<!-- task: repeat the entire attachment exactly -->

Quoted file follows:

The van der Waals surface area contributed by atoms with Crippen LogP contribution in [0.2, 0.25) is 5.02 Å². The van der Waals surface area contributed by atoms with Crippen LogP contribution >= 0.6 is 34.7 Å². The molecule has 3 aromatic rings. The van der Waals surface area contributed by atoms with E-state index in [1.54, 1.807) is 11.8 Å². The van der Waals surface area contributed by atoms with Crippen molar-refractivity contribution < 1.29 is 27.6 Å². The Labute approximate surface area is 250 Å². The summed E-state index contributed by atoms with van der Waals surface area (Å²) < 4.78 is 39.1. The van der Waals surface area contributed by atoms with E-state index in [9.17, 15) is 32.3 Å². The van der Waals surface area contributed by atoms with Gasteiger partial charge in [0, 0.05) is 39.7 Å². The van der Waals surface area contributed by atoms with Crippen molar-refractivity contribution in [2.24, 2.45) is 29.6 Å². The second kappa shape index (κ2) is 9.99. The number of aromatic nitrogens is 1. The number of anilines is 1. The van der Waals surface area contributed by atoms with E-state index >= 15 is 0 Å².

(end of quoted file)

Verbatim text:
The van der Waals surface area contributed by atoms with Crippen LogP contribution in [0.2, 0.25) is 5.02 Å². The van der Waals surface area contributed by atoms with Crippen LogP contribution >= 0.6 is 34.7 Å². The molecule has 3 aromatic rings. The van der Waals surface area contributed by atoms with E-state index in [1.54, 1.807) is 11.8 Å². The van der Waals surface area contributed by atoms with Crippen molar-refractivity contribution < 1.29 is 27.6 Å². The Labute approximate surface area is 250 Å². The summed E-state index contributed by atoms with van der Waals surface area (Å²) < 4.78 is 39.1. The van der Waals surface area contributed by atoms with E-state index in [9.17, 15) is 32.3 Å². The van der Waals surface area contributed by atoms with Gasteiger partial charge in [0, 0.05) is 39.7 Å². The van der Waals surface area contributed by atoms with Crippen molar-refractivity contribution in [2.24, 2.45) is 29.6 Å². The second kappa shape index (κ2) is 9.99. The number of aromatic nitrogens is 1. The number of anilines is 1. The van der Waals surface area contributed by atoms with E-state index >= 15 is 0 Å².